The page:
BUS606 Study Guide

Unit 4: Scheduling Model Analysis

4a. Describe typical scheduling and control functions, such as determining the number of jobs to assign to a machine in manufacturing or scheduling daily and hourly work times in services personnel

  • How are scheduling problems described?
  • How does a dedicated machine in manufacturing differ from a parallel machine?
  • What parameters make up the task set?
  • What criteria constitute the optimality criteria?

Scheduling problems in manufacturing consist of three parameters: (1) the processing (machine set), (2) the task set, and (3) the optimality criteria.
In production systems, machines are either dedicated or parallel. Dedicated machines can be further defined as flow-shop, open-shop, and job-shop. Parallel machines can be further defined as identical processors, uniform processors, and unrelated processors.
The task system corresponds to the applications for manufactured goods. Each task can be described by several parameters: number of operations, execution time, ready time, deadline, resource requirements, and weight.
The final parameter is the optimality criteria, consisting of schedule length, maximum lateness, mean flow time, and mean tardiness.
To review, see Scheduling in Manufacturing Systems: The Ant Colony Approach.

4b. Explain how shop floor layout factors into scheduling processes and using resources efficiently 

  • What is plant layout, and what are the objectives of an effective plant layout?
  • How do the types of plant layouts differ?
  • What are the advantages and disadvantages of each different plant layout?

In plant layout, we look at the arrangement of equipment, material, and staffing to achieve as high productivity as possible. There exist many objectives of good plant layout, including reducing bottlenecks in the production process, minimizing employee movement, and increasing the flexibility for future changes in product design, among others. Four layout categories exist: process layout, product layout, combination layout, and fixed-position layout.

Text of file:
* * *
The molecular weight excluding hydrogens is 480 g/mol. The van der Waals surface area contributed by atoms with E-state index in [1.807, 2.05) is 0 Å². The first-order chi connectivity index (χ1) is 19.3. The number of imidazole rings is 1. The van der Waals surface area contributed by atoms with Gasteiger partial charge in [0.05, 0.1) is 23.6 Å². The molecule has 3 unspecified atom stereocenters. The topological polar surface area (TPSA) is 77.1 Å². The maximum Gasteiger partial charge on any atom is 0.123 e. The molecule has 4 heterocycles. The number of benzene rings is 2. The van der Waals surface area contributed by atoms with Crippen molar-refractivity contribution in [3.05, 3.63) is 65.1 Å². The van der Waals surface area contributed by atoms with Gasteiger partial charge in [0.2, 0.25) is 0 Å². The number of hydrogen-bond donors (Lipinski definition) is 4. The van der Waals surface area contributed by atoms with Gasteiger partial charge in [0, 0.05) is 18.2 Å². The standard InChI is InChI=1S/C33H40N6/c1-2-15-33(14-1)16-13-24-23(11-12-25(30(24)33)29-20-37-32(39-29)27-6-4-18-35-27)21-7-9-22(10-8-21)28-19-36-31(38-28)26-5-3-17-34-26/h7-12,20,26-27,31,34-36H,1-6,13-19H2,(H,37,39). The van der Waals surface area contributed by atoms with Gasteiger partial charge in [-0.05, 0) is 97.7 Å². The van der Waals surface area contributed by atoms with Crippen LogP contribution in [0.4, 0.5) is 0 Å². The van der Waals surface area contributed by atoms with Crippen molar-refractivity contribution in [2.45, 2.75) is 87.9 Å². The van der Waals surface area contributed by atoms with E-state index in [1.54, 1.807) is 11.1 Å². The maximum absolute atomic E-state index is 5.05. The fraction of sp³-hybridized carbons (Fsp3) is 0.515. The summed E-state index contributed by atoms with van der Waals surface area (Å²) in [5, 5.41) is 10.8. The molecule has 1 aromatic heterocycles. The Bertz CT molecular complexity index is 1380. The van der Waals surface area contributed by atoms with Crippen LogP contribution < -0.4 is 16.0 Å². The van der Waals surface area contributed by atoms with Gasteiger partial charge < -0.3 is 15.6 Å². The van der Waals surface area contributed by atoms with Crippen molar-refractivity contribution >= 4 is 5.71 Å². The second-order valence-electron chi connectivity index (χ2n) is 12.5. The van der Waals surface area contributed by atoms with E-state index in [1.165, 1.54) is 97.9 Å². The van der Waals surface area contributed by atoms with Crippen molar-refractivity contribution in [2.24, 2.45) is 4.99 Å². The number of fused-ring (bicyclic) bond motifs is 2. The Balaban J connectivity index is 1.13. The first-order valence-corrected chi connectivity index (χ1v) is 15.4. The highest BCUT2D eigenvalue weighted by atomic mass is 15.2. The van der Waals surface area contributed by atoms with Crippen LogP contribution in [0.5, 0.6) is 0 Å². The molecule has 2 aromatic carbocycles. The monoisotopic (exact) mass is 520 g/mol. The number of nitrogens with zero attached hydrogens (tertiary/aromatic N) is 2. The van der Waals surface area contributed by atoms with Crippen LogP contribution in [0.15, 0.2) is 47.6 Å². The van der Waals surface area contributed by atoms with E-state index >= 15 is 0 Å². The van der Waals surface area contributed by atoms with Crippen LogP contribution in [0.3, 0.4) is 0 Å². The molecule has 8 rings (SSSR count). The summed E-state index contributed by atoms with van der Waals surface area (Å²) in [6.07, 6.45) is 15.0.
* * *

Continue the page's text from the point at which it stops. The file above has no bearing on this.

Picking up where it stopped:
In a process layout, machines are arranged according to their function. In product layout, operations are performed in a sequence, and machines are organized based on that sequence. In a combination layout, the plant is arranged as both a process and a product layout – using both layouts' advantages. In a fixed position layout, the product remains stationary, and the production moves around the product – think airplanes and shipbuilding.
Each of these four layouts has advantages and disadvantages. Make sure you understand all of these and think about what products are made through each type of layout.

4c. Use priority rules to determine the optimum number of jobs and machines to schedule 

  • What is production scheduling?
  • What are some common priority rules to use for scheduling?

Production scheduling consists of the activities performed in manufacturing to manage and control the execution of the production process. A schedule describes in detail (in terms of minutes and seconds) which activities must be performed and how resources should be used to satisfy the plan. Detailed scheduling involves determining the allocation of machines to competing jobs over time, subject to constraints.